“In a healthy economy, empowering, sustaining and efficiency innovations operate in balance. A healthy economy creates and sustains more jobs before squeezing out inefficiencies.”

– Clayton M. Christensen

A healthy society and economy provide broad opportunities for all citizens: Livable wages, advancing careers that offer various choices for work-life balance, and the opportunity for all to become financially secure.

Private business is the primary engine for innovation and efficient growth, but there are some initiatives that business cannot or will not take on. Academic institutions, NGOs, and governments provide critical research, development, and operational services for society’s needs.

A healthy economy should be designed to thrive, not grow | Kate Raworth

Foundations, principles, and values

There is a continual balancing act between organizations, entrepreneurs, employees, government agencies, health and well-being values, and economic necessity and vibrancy. The GDP (Gross Domestic Product), our primary measure of societal success, favors economic growth over health. However, the GDP includes unhealthy products and services like tobacco, alcohol, gambling, and polluting industries. The GDP reflects the goals and measures only of economic growth. An alternate measure is GDH, Gross Domestic Happiness. Scandinavian countries rank highest, with the U.S. at #19. We manage to what we measure.

Some organizations are so successful that they come to dominate their markets. When economic power is concentrated in too few organizations, we have an oligopoly or monopoly, which requires regulatory intervention. In some cases, it just makes sense for a monopoly to operate in their market (utilities, for example).

When citizens cannot live an economically viable life, when we cannot provide the basics of food and shelter, any of us would be tempted to break the law to provide for ourselves and our families. The self-sufficiency of the family farm in the Wild West is no longer an option. We are dependent on each other, on our organizations to provide viable employment, and on our institutions to pick up the slack where businesses cannot.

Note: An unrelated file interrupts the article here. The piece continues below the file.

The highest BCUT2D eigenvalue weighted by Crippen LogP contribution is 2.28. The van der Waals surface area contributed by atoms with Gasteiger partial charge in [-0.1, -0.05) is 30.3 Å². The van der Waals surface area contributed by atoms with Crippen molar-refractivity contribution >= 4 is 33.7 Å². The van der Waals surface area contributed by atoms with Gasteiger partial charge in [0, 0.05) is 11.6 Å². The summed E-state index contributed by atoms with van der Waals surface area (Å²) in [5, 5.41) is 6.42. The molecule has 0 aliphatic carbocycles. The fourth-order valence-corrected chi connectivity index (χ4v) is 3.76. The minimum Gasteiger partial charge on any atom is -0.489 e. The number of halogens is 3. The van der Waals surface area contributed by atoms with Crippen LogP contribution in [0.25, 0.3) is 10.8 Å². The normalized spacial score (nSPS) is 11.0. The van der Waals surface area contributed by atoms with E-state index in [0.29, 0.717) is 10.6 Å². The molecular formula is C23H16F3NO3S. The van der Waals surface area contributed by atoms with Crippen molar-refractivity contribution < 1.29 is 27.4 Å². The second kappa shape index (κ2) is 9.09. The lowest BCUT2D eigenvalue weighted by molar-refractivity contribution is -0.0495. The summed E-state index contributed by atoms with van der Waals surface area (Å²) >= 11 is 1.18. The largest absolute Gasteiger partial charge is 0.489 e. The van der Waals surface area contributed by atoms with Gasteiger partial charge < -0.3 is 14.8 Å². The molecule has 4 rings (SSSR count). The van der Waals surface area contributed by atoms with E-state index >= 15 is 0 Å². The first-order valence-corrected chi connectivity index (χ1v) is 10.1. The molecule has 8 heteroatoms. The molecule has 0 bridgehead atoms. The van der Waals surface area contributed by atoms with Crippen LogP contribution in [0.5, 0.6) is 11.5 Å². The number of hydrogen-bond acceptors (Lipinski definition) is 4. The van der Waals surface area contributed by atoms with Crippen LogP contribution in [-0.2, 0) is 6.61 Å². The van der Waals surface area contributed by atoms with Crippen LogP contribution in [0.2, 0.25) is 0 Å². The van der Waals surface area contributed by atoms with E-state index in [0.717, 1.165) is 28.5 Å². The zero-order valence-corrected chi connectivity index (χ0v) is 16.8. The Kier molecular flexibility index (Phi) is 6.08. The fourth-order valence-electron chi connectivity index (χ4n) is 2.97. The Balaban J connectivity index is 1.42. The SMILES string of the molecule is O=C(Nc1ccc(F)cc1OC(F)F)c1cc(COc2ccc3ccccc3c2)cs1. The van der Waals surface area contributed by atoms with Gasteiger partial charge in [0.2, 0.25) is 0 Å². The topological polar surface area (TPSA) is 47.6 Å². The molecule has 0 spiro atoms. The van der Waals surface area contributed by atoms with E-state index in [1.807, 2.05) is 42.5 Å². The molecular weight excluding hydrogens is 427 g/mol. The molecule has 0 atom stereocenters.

Status: Issues & Challenges

The Supreme Court’s Citizens United ruling (2010 overview, ruling, detailed review) accelerated and secured the power of money in politics. As the power of the individual is now effectively silenced, many citizens are left feeling angry, powerless, and excluded from their nation’s political economy. As a result, our representatives are forever fundraising and heavily influenced by lobbying organizations.

Many of these companies are multinationals whose interests and loyalty are spread across many countries, not just their host country. This fundamental conflict of interest gets little analysis.

With technological advances, regulations have been relaxed for rapid innovation and economic growth for the past few decades. Antitrust laws have not kept up, even while the market rapidly evolves. The downside of the rapid development of services is the concentration and resulting power of the few companies that dominate the economy.

As a result, we have significant systemic problems (monopolies, duopolies, oligopolies) and an imbalance of power between organizations over individuals. In doing business with these companies, there is frequently no way to communicate, much less negotiate with employees or management. Product offers are take-it-or-leave-it, pricing, contractual, and legal terms, and conditions are dictated by fiat without understanding or input from the public.

The Monopolization of America | Robert Reich https://youtu.be/KLfO-2t1qPQ

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Responsible companies act in the interest of their stakeholders: shareholders, employees, customers, and the communities in which they operate. Where a business cannot address work to be done and entrepreneurs cannot create solutions, it is up to the other sectors of the economy to meet those needs.

Program Opportunities

The PSA will educate, empower, and engage citizens in understanding the more significant dynamics in the formula that greater well-being + economic empowerment = better citizens. We support democratic capitalism and will explore options for progress, and organizing to bring the voice of the consumer/citizen to the table.

Suggestions for action:

Develop an action group to Join with other organizations fighting back against corporate power.

Develop a local group to review and shore up encroachment by corporations on local natural resources.

Develop a local group to work with your city or county to ensure public participation in budgeting.

Michael Freedman

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